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Cheryl Hughes: Membership

One night, I dreamed I was nearing the end of my life.  I was asked what I wanted on my tombstone. I said, I knew there were words I had considered having engraved there, but I couldn’t remember what they were.  As I tried to remember, growing more anxious as the minutes ticked by, my husband, Garey walked into the room and said, “There is no such thing as a normal life.”  Those were the words.  I woke up laughing.  It was just like Garey to show up in my dream in order to remind me of something I couldn’t remember.


  In my early marriage, I remember my new sister-in-law bragging on herself, saying she didn’t do any one thing exceptionally well, but she did several things in an average way, and she thought that was a lot better anyway.  I thought she was an idiot.  At that time in my life, I believed a person should pick one thing and excel at it.  That will work if you pick one thing and it works out, but if you pick one thing and it doesn’t work out, you become a very frustrated person.  I was a very frustrated person, mainly because what I defined as “normal life” kept getting in the way of trying to have an “exceptional life.”

About a year after my granddaughter, Sabria, was born, I finally gave up my ambition of having an “exceptional life.”  I resolved myself to the fact that I would always have a normal life.  That was before I came to the realization that there is no such thing as a normal life. 

There is no steady climb from the cradle to the grave.  It isn’t an upward arc that curves back down to the ground when our time on earth is done.  The path looks more like an EKG test pattern on a person with A-fib.  The path is all over the place.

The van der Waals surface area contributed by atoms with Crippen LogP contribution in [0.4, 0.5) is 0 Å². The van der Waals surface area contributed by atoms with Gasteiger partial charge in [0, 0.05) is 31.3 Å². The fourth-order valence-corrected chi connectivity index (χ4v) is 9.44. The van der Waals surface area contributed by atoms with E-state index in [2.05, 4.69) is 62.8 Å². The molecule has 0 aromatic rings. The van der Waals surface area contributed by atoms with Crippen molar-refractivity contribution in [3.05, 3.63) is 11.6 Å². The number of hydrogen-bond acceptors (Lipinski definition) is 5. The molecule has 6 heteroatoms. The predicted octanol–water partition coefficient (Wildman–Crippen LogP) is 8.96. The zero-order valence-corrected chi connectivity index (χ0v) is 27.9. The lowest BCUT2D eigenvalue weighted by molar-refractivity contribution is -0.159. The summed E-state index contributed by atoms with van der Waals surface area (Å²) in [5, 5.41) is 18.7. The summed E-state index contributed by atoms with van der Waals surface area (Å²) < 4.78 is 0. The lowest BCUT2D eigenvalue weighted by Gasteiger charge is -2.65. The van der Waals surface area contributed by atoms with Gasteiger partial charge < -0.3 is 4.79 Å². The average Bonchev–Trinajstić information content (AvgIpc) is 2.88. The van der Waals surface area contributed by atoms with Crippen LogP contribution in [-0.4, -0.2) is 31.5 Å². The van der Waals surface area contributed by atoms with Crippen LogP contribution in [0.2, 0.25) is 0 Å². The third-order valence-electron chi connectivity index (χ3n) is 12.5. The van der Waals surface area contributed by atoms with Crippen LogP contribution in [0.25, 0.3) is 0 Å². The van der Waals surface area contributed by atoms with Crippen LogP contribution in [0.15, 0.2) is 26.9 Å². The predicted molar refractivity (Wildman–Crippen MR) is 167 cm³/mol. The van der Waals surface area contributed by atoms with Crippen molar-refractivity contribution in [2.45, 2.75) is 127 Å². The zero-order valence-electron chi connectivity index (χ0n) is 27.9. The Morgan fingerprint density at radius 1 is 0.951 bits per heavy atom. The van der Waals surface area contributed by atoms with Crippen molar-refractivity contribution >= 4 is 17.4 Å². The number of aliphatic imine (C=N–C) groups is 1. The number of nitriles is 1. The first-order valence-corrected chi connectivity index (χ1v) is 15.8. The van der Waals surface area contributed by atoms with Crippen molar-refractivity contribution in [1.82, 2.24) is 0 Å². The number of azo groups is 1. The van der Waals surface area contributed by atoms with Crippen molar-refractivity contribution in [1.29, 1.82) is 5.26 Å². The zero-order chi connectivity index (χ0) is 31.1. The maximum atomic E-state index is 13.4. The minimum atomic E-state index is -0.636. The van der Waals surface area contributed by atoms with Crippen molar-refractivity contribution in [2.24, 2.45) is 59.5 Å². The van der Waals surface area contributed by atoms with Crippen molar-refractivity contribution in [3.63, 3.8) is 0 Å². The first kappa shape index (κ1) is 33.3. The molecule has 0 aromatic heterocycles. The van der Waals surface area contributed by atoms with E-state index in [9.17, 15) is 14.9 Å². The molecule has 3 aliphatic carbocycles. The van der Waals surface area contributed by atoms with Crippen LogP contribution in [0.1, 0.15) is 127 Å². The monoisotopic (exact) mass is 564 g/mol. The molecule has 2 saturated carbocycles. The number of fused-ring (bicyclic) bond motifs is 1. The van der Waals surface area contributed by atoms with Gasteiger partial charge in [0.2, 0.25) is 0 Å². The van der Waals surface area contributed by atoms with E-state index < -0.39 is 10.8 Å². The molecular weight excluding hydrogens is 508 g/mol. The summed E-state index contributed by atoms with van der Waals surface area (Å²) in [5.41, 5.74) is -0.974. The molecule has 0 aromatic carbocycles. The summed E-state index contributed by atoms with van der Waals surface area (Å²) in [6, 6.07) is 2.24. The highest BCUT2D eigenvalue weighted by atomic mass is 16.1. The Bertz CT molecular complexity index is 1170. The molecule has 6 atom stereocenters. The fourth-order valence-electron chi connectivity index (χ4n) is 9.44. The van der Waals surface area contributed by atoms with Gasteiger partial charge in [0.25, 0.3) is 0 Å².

Recently, I had the frustrating experience of trying to coordinate two friends trying to help each other out.  The two are both my friends, but didn’t know each other.  One had something for sale that the other one needed.  I volunteered to be the go-between.  I had one person’s money and was trying to arrange a meeting with the other one then coordinate a time to deliver the thing the first person was buying, all while trying to be back at my house in order to keep my granddaughter.  The second person was late, which meant I was late with the delivery to the first person, which meant I was in a hurry after delivering the thing, which meant I didn’t see the picnic table I backed into, yadda, yadda, yadda.

On the way home to keep my granddaughter, I went on a rant, asking myself why I volunteered to do it all in the first place.  “You’d think I’d have learned by now that no good deed goes unpunished,” I fussed.  “I need to stop doing this stuff.  Why do I do this stuff, anyway?” I asked.

The answer was simple—membership dues.  We belong to the club called the Human Race.  If you are part of this organization, there are dues to pay.  The dues we pay guarantee that ne’er a one of us is going to have a normal life.  If we go out of our way to help one another, we will get off of the beaten path.  That’s the only normal thing about this life.


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